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Longtime GOP Senator Passes Away

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OPINION: This article may contain commentary which reflects the author's opinion.


James Inhofe, a prominent Oklahoma Republican and a stalwart of the ideological right in the U.S. Congress, passed away at the age of 89.

Inhofe’s career was characterized by his opposition to environmental regulations and his ardent support of American military might. He famously dismissed climate change science as a hoax. The Tulsa World reported his death, citing sources close to his family. Details regarding services are still pending, the report said.

Inhofe was also an enthusiastic aviator, and in 1991, he notably flew around the world following the route that aviation pioneer Wiley Post had taken six decades earlier.

Rep. Kevin Hern, R-Okla., described Inhofe on Tuesday as a “dear friend and mentor, a titan in Oklahoma, and a highly effective leader in D.C.”

“Tammy and I are keeping Kay and the rest of the Inhofe family in our prayers,” Hern said in a statement. “Jim spent his life in service to his country, both in uniform and in the halls of Congress. He will always be remembered as a fighter, especially for our military service members.”

Before his long tenure in the U.S. Senate, James Inhofe served as the mayor of Tulsa, Oklahoma’s second-largest city, and then spent eight years in the U.S. House of Representatives.

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He was elected to the Senate in 1994 and became the longest-serving and oldest senator from Oklahoma. Inhofe retired in 2023 at the age of 88, citing the long-term effects of COVID-19 as his reason for stepping down.

Inhofe was known as one of the most conservative senators, often using caustic language against his political and ideological opponents. As chairman of the Senate Environment and Public Works Committee, he was a leading voice for Republicans on climate change issues.

“You say something over and over and over and over again, and people will believe it, and that’s their strategy,” he said of environmentalists, scientists, and public officials who embraced the theory that manmade emissions are changing the earth’s climate. He said the strategy reminded him of “the Third Reich, the big lie.”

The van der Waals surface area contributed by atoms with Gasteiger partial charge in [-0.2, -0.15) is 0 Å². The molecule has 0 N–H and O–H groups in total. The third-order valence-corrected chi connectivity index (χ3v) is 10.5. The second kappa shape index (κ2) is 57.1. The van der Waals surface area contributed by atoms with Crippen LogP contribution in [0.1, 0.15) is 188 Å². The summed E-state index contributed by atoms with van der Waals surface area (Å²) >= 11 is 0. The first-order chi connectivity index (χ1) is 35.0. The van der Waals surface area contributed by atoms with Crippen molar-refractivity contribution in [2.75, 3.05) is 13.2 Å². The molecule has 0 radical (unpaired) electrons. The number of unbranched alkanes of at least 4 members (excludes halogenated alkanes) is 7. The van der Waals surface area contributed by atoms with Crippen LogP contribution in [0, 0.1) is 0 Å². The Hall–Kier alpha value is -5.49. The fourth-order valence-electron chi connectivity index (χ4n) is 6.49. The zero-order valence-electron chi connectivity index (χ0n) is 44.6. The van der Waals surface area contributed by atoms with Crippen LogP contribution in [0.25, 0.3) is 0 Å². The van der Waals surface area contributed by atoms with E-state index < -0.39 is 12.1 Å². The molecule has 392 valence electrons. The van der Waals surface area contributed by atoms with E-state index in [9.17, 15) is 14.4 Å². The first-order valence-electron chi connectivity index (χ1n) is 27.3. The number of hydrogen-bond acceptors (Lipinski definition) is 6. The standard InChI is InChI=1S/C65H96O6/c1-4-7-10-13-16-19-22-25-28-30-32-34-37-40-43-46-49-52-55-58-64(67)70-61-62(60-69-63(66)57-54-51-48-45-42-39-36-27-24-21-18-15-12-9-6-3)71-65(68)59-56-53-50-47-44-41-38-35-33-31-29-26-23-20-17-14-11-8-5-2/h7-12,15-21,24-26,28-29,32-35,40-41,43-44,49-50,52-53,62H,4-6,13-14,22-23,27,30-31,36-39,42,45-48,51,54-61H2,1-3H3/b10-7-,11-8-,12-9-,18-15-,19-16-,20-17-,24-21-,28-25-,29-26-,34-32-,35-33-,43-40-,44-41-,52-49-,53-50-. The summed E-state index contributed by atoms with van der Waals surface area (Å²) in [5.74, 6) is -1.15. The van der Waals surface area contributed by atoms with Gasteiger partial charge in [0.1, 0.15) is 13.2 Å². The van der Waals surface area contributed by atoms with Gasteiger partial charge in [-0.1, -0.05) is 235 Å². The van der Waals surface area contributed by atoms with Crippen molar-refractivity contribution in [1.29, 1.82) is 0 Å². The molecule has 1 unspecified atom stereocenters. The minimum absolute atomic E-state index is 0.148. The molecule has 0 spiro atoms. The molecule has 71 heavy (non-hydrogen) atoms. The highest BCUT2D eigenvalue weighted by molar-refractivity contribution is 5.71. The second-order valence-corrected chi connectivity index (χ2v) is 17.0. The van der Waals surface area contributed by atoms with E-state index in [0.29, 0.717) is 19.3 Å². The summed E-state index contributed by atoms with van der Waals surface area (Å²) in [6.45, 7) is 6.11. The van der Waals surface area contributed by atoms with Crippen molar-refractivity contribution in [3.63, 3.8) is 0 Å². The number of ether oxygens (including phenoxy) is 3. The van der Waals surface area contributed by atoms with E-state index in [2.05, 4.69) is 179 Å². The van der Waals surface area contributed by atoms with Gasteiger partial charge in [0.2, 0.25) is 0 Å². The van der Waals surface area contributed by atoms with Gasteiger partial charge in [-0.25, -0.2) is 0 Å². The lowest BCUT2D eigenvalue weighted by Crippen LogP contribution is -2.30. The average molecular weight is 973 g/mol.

For the record, few people will argue that the planet’s climate patterns are not changing. However, many, if not most, are not convinced that man-made activity is the cause.

For decades, left-wing groups allied with the Democratic Party have made apocalyptic claims about the world and the climate. In the 1960s, for instance, they claimed “overpopulation” would destroy the world, but today, most advanced countries are experiencing population decline.

In the 1970s and 80s, those same groups and political leaders alternated between “global warming” and “global cooling,” with mid-70s Time and Newsweek magazine articles famously warning of another “ice age.”

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Later, the same groups appeared to settle on the phrase “climate change,” with celebrities and politicians making wild predictions that the world would be put on a trajectory of destruction unless countries—the United States, in particular—adopted draconian measures aimed at ‘curbing emissions’ that financial experts said endanger the economy.

None of those predictions have come close to coming true, and Inhofe made a career out of exposing them.

In a radio interview to promote his 2012 book “The Greatest Hoax: How the Global Warming Conspiracy Threatens Your Future,” Inhofe, a conservative Christian, explained his views on climate change in religious terms.

“My point is, God’s still up there,” Inhofe said. “The arrogance of people to think that we, human beings, would be able to change what He is doing in the climate is, to me, outrageous.”

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Inhofe, who served as the chairman of the Senate Armed Services Committee, was a staunch advocate for maintaining a strong American military presence globally and supported robust defense spending. He notably broke with a president from his own party, Donald Trump, by pushing through the annual defense policy bill in 2020, showcasing his commitment to defense issues regardless of political alignment.

In 2004, the United States drew widespread international criticism when images emerged showing the mistreatment of prisoners by American personnel at Abu Ghraib prison near Baghdad, Iraq. The disturbing photographs depicted U.S. soldiers appearing to mock and degrade prisoners, who were placed in dehumanizing poses, including being stacked in a naked human pyramid and positioned in simulated sexual acts.

At the time, Inhofe said he was “more outraged at the outrage.”

“I am also outraged that we have so many humanitarian do-gooders crawling over these prisons looking for human rights violations while our troops – our heroes – are fighting and dying,” he said during a Senate hearing.

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